Nurul Shaliza Shamsudin


Descending mediastinitis is one of the most highly lethal complications of atraumatic retropharyngeal abscess (RPA) and associated with a high mortality rate (1, 2). Careful clinical and radiological evaluation are of great diagnostic value, catalysing aggressive treatment to prevent a catastrophic outcome. We report a case of a 45-year-old gentleman presented with 5 days history of a sore throat, odynophagia and fever. The diagnosis of retropharyngeal abscess with posterior mediastinum extension was confirmed by a CT scan. Early intubation was performed in operating theatre and he was successfully treated with surgical drainage of the abscess. A severe infection of the retropharyngeal space can spread downward into the posterior mediastinal area and cause a highly lethal complication (2). The clinical signs are pretty obscured in most cases and only manifest in a handful of patients making the diagnosis a challenge to the physician. Persistent clinical signs such as fever, sore throat, odynophagia and leucocytosis are important clues (3). CT imaging is valuable in evaluating deep neck abscess and predicting the spread of infection. Prompt surgical drainage, appropriate antibiotic therapy and supportive medical care in ICU may signicantly reduce the mortality rate in patient with descending mediastinitis.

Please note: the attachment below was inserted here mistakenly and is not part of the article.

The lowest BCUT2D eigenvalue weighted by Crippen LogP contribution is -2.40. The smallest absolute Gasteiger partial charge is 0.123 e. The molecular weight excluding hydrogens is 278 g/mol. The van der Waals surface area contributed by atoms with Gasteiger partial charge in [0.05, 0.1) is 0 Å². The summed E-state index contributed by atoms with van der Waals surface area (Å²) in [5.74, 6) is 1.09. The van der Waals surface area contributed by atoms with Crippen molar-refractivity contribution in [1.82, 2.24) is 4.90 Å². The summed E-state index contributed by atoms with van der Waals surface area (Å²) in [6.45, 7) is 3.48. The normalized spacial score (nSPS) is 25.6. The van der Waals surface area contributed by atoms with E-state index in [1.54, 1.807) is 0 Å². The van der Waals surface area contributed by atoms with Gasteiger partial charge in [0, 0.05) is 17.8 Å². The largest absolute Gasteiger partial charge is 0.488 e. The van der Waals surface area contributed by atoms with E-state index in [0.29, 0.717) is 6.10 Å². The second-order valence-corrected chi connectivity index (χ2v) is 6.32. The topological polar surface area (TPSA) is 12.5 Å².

Descending Mediastinitis, Retropharyngeal Abscess

1. Sancho LM, Minamoto H, Fernandez A, et al. Descending necrotizing mediastinitis: a retrospective surgical experience. EurJ Cardiothorac Surg 1999; 16: 200–205.
2. Corsten MJ, Shamji FM, Odell PF, et al. Optimal treatment of descending necrotizing mediastinitis. Thorax 1997; 52: 702–708.
3. Mihos P, Potaris K, Gakidis I, et al. Management of descending necrotizing mediastinitis. J Oral Maxillofac Surg 2004; 62: 966–972.
EMAS Meeting 2018 Abtracts